Recent developments in genome sequence techniques have enabled GWASs, which have resulted in tailored therapies for various diseases. For patients affected with HCV-related liver diseases, two important genetic polymorphisms, IL28B and ITPA, have been reported recently, which hopefully will lead to appropriate antiviral therapy for each individual.
Although splenectomy is useful for improving liver function in type C cirrhotic patients for the induction of PEG-IFN/RBV therapy, even less invasive laparoscopic surgery carries some risks and has a high cost. The precise prediction for the outcome of PEG-IFN/RBV therapy following LS is urgently needed.
The current study revealed that IL28B genetic variant also correlated with response to PEG-IFN/RBV following LS. Interestingly, compared to cirrhotic patients who had not undergone splenectomy (non-Spx group) and were carrying the TG/GG allele at the IL28B gene, those who underwent splenectomy (Spx group) and carried the TG/GG allele had a significantly higher SVR rate, whereas TT carriers showed no difference between the SPx and non-Spx groups.
One of the mechanisms by which splenectomy improves antiviral response could be the restoration of cytopenia, leading to enhanced treatment tolerance. Although patients carrying the CC allele at the ITPA gene had greater susceptibility to anemia in the non-Spx group, there was no difference between the ITPA genotypes in the Spx group. Hitomi et al
]. recently clarified that ITPA genetic variant protected anemia by accumulated inosine triphosphates been used for decreased ATP via adnylosuccsinate synthase. In that study, however, the authors reported that erythrocytes with RBV in vitro
did not show hemolysis by themselves, suggesting that hemolysis occurred in other tissues in vivo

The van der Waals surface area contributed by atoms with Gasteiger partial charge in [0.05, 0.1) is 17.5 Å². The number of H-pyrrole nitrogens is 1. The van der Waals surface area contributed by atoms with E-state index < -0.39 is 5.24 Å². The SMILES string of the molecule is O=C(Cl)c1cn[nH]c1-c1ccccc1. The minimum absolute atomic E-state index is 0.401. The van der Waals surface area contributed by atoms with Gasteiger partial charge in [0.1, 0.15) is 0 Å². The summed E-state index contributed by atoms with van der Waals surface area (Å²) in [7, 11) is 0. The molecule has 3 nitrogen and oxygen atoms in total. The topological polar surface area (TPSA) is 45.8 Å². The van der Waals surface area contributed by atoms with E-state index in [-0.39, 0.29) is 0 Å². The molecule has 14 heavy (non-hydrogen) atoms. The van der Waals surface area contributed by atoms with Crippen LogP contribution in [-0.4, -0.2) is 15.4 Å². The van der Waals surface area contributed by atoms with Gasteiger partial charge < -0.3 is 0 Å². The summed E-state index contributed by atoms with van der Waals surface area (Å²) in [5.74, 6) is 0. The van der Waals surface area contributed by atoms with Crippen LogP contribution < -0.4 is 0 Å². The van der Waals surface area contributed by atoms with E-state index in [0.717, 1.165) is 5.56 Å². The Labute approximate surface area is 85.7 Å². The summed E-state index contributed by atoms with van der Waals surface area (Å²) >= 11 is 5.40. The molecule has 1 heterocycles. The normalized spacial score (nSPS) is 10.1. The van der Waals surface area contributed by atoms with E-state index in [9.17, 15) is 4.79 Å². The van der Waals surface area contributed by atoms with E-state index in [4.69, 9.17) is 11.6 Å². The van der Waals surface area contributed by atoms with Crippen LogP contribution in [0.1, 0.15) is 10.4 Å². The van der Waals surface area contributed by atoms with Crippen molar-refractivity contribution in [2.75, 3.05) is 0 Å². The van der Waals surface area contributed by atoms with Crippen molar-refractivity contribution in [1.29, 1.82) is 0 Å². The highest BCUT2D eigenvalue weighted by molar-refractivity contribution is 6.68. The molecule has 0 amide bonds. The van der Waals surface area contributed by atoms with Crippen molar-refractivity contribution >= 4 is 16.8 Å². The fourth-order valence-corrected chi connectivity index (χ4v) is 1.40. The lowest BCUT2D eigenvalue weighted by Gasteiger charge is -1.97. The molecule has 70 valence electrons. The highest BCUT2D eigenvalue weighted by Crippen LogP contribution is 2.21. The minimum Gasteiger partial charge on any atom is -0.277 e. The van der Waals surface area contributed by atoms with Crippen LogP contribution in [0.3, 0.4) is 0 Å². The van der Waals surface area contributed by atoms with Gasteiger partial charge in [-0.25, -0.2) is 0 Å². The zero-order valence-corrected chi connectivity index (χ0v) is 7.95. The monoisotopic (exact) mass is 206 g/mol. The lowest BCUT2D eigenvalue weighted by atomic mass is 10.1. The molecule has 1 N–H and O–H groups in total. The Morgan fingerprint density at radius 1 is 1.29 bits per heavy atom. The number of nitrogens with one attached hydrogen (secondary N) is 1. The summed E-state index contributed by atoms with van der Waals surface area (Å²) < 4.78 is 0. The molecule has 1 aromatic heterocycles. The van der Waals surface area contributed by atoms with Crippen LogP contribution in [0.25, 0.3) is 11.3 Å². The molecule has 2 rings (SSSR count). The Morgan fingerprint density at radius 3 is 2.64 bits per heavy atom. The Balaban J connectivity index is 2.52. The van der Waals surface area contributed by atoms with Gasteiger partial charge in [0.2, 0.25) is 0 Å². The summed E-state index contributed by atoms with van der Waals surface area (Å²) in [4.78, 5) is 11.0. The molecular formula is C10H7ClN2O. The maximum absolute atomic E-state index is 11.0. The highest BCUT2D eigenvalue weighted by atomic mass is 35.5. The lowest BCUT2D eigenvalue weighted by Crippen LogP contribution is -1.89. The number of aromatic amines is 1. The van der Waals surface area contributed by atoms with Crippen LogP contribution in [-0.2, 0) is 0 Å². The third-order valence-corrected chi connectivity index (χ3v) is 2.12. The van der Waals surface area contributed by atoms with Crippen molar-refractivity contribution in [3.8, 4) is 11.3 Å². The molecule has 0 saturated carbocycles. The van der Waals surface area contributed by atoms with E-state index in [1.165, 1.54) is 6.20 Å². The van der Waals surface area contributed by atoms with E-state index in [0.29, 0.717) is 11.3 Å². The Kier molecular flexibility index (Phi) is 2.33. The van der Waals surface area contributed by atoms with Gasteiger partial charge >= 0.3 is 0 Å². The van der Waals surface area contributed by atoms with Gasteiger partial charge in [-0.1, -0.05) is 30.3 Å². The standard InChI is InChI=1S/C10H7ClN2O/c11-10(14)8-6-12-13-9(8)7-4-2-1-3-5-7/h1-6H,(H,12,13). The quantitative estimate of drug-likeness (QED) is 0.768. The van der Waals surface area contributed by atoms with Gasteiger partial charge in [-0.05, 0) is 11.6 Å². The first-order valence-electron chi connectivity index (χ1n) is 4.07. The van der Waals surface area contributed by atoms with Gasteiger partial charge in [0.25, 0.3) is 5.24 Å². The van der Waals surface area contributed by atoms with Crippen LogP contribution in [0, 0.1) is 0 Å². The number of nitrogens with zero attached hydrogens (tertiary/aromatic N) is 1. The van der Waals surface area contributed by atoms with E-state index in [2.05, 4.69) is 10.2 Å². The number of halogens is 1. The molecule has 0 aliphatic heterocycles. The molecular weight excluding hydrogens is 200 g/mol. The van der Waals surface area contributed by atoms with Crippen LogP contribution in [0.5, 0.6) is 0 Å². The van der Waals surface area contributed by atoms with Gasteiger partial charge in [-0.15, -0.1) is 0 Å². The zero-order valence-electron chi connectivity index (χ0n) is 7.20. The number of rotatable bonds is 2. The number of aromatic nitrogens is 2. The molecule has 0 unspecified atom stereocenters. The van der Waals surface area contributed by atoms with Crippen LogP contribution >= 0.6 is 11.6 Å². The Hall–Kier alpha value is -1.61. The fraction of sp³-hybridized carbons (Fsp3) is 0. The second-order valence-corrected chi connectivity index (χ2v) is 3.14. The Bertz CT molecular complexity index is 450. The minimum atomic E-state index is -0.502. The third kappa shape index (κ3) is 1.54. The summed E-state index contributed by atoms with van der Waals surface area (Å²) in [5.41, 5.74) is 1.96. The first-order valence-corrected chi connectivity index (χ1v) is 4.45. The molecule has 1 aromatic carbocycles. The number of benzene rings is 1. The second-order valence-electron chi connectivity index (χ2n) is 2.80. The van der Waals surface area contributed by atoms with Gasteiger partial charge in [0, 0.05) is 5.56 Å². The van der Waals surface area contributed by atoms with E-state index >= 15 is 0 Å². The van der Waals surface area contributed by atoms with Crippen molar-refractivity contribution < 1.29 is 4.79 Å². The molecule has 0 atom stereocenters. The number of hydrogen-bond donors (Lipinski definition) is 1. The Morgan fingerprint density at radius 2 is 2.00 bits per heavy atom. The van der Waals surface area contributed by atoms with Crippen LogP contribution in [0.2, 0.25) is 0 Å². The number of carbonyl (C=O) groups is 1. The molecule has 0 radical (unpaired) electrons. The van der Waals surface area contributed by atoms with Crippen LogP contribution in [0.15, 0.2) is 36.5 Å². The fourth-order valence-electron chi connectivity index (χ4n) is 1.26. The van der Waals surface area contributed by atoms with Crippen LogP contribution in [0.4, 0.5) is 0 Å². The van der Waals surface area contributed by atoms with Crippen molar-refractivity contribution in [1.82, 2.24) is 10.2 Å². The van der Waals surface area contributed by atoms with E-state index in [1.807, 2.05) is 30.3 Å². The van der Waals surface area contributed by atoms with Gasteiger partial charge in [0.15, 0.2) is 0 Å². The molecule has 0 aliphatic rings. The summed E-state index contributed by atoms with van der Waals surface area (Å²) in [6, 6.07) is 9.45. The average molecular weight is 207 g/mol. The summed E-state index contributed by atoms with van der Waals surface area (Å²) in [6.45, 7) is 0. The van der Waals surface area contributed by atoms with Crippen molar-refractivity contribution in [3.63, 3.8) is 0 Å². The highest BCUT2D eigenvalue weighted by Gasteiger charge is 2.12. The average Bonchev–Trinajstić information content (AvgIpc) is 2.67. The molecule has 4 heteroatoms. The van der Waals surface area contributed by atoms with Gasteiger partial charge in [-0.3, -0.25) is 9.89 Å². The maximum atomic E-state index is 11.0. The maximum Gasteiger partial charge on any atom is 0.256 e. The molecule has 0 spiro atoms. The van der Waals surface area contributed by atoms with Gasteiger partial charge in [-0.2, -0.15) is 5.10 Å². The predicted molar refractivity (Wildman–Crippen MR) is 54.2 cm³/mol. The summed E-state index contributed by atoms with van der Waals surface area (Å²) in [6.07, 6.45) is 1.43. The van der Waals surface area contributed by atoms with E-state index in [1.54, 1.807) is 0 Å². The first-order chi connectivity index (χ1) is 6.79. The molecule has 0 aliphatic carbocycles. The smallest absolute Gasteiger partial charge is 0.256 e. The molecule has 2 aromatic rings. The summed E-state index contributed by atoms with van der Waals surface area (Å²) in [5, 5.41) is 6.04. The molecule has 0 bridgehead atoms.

. In the current study, splenectomy did not improved anemia, which was significantly worse than that in the non-Spx group. Nevertheless, Hb levels during the course of PEG-IFN/RBV therapy were similar in the Spx and non-Spx groups among patients carrying the CC allele. These data suggest that splenectomy does not improve anemia, but protects against RBV-induced hemolysis, especially among patients carrying the ITPA CC allele.
In contrast to anemia, splenectomy itself significantly improved thrombocytopenia, which enabled us to perform PEG-IFN/RBV therapy safely.
The restoration of peripheral blood cells does not explain why SVR was improved by splenectomy in patients carrying the IL28B minor genotype. The current study also revealed that splenic ISG expression was higher in patients carrying the IL28B major genotype, which was opposite to the liver. We consider that this resulted from the difference in constituent cells in each organ. In fact, the liver mainly comprises hepatocytes, whereas the spleen mainly comprises monocytes. In a previous report, IL28 mRNA expression was higher in peripheral blood monocytes of patients carrying the TT allele than those carrying the TG/GG allele
]. ISG expression was also reported to be higher in liver-infiltrating lymphocytes of responders to PEG-IFN/RBV than those of non-responders
]. Although it is unclear whether monocytes have similar phenotypes in peripheral blood, liver and spleen, pretreatment ISG expression was higher in monocytes of patients carrying the IL28B major genotypes. Similarly, Chen et al. have shown by immunohistochemistry that ISG15 protein upregulation was pronounced in Kuppfer cells among responders to IFN therapy
]. Contrary to monocytes, ISGs from liver parenchyma or hepatocytes are known to be greater in number in non-responders to PEG-IFN/RBV
]. These data suggest that pretreatment ISG upregulation in hepatocytes in which HCV replicates induces refractoriness to IFN, whereas monocytes that express little endogenous ISG have some dysfunction for eradication of HCV. Spleens in patients carrying the IL28B minor genotype have some of these dysfunctional monocytes. Therefore, it is possible that splenectomy removes such monocytes and improves the outcome of PEG-IFN/RBV therapy, especially in patients carrying the IL28B minor genotype.
In addition, we have previously demonstrated that the inhibitory signal, programmed-death 1(PD-1), is upregulated in splenic CD4+
T cells and they promote peripheral tolerance to IFN
]. In fact, splenectomy is followed by an increase in cytokine production and a reduction of PD-1 in peripheral blood lymphocytes. Not only PD-1, but also Tim-3, a well-known inhibitory signal, are upregulated in HCV-specific T cells, which are predominantly central memory T cells that are located in lymphatic tissues such as the spleen
]. These data suggest that splenectomy does improve the immune response to HCV, but confirmation of the correlation of IL28B minor genotype with inhibitory signals in T cells needs further investigation.